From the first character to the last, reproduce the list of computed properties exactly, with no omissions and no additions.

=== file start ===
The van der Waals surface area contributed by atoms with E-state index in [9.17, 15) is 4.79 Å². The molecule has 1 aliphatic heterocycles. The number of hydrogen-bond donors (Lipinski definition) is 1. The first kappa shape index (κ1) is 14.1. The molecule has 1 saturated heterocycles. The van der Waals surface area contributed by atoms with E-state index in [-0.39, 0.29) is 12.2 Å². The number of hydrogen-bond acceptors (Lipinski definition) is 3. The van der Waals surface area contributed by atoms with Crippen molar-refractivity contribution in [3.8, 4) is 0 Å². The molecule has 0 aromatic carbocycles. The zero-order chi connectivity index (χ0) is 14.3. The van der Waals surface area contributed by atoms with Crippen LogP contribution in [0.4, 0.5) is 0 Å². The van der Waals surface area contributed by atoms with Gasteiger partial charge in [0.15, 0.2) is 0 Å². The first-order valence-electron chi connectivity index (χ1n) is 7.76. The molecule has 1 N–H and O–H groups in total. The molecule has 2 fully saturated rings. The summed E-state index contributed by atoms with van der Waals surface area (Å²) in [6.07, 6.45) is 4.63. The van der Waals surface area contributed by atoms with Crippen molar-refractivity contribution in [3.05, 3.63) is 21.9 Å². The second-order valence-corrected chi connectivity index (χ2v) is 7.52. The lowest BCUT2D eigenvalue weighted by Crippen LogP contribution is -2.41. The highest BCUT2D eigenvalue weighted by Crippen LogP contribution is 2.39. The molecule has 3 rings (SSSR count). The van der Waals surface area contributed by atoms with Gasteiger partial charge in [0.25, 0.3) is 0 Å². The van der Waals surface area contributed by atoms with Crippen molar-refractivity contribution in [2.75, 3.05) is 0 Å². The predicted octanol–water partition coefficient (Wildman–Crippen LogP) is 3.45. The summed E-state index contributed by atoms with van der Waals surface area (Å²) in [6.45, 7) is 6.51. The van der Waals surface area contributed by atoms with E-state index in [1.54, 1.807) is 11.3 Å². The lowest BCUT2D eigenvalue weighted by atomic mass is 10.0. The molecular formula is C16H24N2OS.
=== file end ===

The van der Waals surface area contributed by atoms with E-state index in [9.17, 15) is 4.79 Å². The molecule has 1 aliphatic heterocycles. The number of hydrogen-bond donors (Lipinski definition) is 1. The first kappa shape index (κ1) is 14.1. The molecule has 1 saturated heterocycles. The van der Waals surface area contributed by atoms with E-state index in [-0.39, 0.29) is 12.2 Å². The number of hydrogen-bond acceptors (Lipinski definition) is 3. The van der Waals surface area contributed by atoms with Crippen molar-refractivity contribution in [3.8, 4) is 0 Å². The molecule has 0 aromatic carbocycles. The zero-order chi connectivity index (χ0) is 14.3. The van der Waals surface area contributed by atoms with Crippen LogP contribution in [0.4, 0.5) is 0 Å². The van der Waals surface area contributed by atoms with Gasteiger partial charge in [0.15, 0.2) is 0 Å². The first-order valence-electron chi connectivity index (χ1n) is 7.76. The molecule has 1 N–H and O–H groups in total. The molecule has 2 fully saturated rings. The summed E-state index contributed by atoms with van der Waals surface area (Å²) in [6.07, 6.45) is 4.63. The van der Waals surface area contributed by atoms with Crippen molar-refractivity contribution in [3.05, 3.63) is 21.9 Å². The second-order valence-corrected chi connectivity index (χ2v) is 7.52. The lowest BCUT2D eigenvalue weighted by Crippen LogP contribution is -2.41. The highest BCUT2D eigenvalue weighted by Crippen LogP contribution is 2.39. The molecule has 3 rings (SSSR count). The van der Waals surface area contributed by atoms with Gasteiger partial charge in [0.25, 0.3) is 0 Å². The van der Waals surface area contributed by atoms with Crippen molar-refractivity contribution in [2.75, 3.05) is 0 Å². The predicted octanol–water partition coefficient (Wildman–Crippen LogP) is 3.45. The summed E-state index contributed by atoms with van der Waals surface area (Å²) in [6.45, 7) is 6.51. The van der Waals surface area contributed by atoms with E-state index in [1.54, 1.807) is 11.3 Å². The lowest BCUT2D eigenvalue weighted by atomic mass is 10.0. The molecular formula is C16H24N2OS.